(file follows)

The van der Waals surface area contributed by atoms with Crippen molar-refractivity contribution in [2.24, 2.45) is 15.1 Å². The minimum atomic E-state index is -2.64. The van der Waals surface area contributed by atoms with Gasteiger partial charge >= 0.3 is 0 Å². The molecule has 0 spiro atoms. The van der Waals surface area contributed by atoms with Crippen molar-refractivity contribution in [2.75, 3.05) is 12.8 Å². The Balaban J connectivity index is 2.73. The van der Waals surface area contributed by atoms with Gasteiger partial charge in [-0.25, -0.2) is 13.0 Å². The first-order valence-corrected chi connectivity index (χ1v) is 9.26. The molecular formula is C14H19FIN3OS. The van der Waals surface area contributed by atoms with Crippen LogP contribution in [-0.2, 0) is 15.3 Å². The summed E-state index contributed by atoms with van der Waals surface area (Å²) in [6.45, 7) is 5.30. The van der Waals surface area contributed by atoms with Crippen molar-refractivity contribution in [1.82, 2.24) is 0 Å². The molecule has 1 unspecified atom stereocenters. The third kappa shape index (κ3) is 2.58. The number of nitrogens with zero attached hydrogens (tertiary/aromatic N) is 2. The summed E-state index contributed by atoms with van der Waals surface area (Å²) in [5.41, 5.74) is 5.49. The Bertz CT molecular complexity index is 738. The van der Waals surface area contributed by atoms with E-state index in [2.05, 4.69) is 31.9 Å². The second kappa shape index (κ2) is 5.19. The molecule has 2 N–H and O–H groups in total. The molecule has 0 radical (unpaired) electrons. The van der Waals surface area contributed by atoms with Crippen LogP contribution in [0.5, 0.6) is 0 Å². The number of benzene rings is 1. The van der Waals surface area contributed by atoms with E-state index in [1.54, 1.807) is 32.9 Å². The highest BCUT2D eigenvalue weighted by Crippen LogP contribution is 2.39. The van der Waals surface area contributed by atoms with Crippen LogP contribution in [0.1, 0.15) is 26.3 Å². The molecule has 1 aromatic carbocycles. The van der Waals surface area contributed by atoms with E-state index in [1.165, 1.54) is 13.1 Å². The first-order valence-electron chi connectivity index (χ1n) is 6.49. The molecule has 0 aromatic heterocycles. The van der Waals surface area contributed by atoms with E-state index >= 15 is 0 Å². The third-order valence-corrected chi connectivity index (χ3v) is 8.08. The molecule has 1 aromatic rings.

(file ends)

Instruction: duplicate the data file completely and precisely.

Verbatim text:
The van der Waals surface area contributed by atoms with Crippen molar-refractivity contribution in [2.24, 2.45) is 15.1 Å². The minimum atomic E-state index is -2.64. The van der Waals surface area contributed by atoms with Gasteiger partial charge >= 0.3 is 0 Å². The molecule has 0 spiro atoms. The van der Waals surface area contributed by atoms with Crippen molar-refractivity contribution in [2.75, 3.05) is 12.8 Å². The Balaban J connectivity index is 2.73. The van der Waals surface area contributed by atoms with Gasteiger partial charge in [-0.25, -0.2) is 13.0 Å². The first-order valence-corrected chi connectivity index (χ1v) is 9.26. The molecular formula is C14H19FIN3OS. The van der Waals surface area contributed by atoms with Crippen LogP contribution in [-0.2, 0) is 15.3 Å². The summed E-state index contributed by atoms with van der Waals surface area (Å²) in [6.45, 7) is 5.30. The van der Waals surface area contributed by atoms with Crippen molar-refractivity contribution in [1.82, 2.24) is 0 Å². The molecule has 1 unspecified atom stereocenters. The third kappa shape index (κ3) is 2.58. The number of nitrogens with zero attached hydrogens (tertiary/aromatic N) is 2. The summed E-state index contributed by atoms with van der Waals surface area (Å²) in [5.41, 5.74) is 5.49. The Bertz CT molecular complexity index is 738. The van der Waals surface area contributed by atoms with E-state index in [2.05, 4.69) is 31.9 Å². The second kappa shape index (κ2) is 5.19. The molecule has 2 N–H and O–H groups in total. The molecule has 0 radical (unpaired) electrons. The van der Waals surface area contributed by atoms with Crippen LogP contribution in [0.5, 0.6) is 0 Å². The number of benzene rings is 1. The van der Waals surface area contributed by atoms with E-state index in [1.54, 1.807) is 32.9 Å². The highest BCUT2D eigenvalue weighted by Crippen LogP contribution is 2.39. The van der Waals surface area contributed by atoms with Crippen LogP contribution in [0.1, 0.15) is 26.3 Å². The molecule has 1 aromatic carbocycles. The van der Waals surface area contributed by atoms with E-state index in [1.165, 1.54) is 13.1 Å². The first-order valence-electron chi connectivity index (χ1n) is 6.49. The molecule has 0 aromatic heterocycles. The van der Waals surface area contributed by atoms with E-state index >= 15 is 0 Å². The third-order valence-corrected chi connectivity index (χ3v) is 8.08. The molecule has 1 aromatic rings.